Could a Paris agreement on climate change be like the Montreal Protocol on CFCs?

For those who don’t know, the Montreal Protocol was an agreement between nations to limit, and in some cases end, the production of chlorofluorocarbons (CFCs),  gases used in hairsprays, insulating foam and refrigerators. You can find all about it in Wikipedia, though my usual caveat about that source applies here too: the article is written from the point of view of someone for whom the whole issue is well and truly settled.

A short summary is that a couple of scientists proposed in the early 1970s that these gases could have an adverse effect on ozone in the atmosphere, and a decade or so later another team of scientists pointed out that there was a ‘hole’ in the ozone over Antarctica. That seemed  verification of the original theory, and the first group of scientists got the Nobel Prize. Not only that, because ozone protects plants and animals from ultraviolet-B radiation, which can lead to skin cancer, there was quick agreement that the CFCs should be phased out, and to a large degree they have been.

In consequence the Montreal Protocol has been hailed as the best example of international co-operation, and the kind of model that that should be seen as the basis of any agreement on ‘combatting climate change’. Since I have been afflicted with skin cancers of various kinds for the part thirty years, I felt at the time that this was a good thing. I should add that I had a query about the link — a very ordinary query. That was, how did we know that the hole was caused by the CFCs? Or, more precisely, how did we know that the hole was new? No one had looked for a hole before‚ indeed no one had looked very hard at ozone anyway. What if the hole had always been there? How would we know?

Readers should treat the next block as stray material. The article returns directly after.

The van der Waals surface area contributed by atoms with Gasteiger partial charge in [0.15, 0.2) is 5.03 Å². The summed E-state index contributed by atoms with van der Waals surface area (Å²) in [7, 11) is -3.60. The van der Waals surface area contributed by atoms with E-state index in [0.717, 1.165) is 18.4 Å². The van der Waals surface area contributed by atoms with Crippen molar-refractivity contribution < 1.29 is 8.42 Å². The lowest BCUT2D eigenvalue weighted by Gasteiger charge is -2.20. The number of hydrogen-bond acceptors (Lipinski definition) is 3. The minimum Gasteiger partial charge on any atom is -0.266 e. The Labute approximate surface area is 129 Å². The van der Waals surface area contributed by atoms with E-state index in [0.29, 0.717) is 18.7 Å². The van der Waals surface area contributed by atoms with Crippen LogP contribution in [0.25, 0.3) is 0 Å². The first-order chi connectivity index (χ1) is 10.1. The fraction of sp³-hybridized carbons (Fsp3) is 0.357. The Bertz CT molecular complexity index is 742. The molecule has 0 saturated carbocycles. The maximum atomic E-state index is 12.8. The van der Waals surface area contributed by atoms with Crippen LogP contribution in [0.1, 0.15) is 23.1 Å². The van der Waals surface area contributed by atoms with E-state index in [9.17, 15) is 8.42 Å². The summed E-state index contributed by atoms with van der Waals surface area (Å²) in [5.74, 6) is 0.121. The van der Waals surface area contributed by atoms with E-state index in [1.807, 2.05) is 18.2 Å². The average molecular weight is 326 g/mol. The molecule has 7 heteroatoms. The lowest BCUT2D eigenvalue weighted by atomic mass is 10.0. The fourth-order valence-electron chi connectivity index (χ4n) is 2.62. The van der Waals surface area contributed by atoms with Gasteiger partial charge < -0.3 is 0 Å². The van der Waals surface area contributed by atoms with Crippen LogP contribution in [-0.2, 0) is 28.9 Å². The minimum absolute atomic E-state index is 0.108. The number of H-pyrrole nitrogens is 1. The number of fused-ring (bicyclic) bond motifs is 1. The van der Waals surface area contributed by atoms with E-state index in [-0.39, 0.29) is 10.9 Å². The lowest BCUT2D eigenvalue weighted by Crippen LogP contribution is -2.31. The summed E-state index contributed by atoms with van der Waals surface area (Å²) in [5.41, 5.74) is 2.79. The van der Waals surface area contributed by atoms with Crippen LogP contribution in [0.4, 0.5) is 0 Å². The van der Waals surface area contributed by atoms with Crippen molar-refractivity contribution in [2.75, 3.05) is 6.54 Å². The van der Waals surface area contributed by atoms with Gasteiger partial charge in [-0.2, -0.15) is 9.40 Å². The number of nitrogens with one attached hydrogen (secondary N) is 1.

At the time I was involved in research assessment and funding, and this was the kind of question that is almost basic in considering any request for money. No matter, my interest was purely academic, and no one asked for money for us, for any investigation into CFCs and ozone — at least, not one that involved me as the chairman.

The Protocol came up again in the 1990s, and especially in the first decade of the 21st century, as the right way to deal with global warming, or what became called ‘climate change’, when warming seemed to have stalled. George Monbiot of the Guardian, if memory serves, put this forward at around the time of the Copenhagen meeting, and I’ve seen similar references more recently.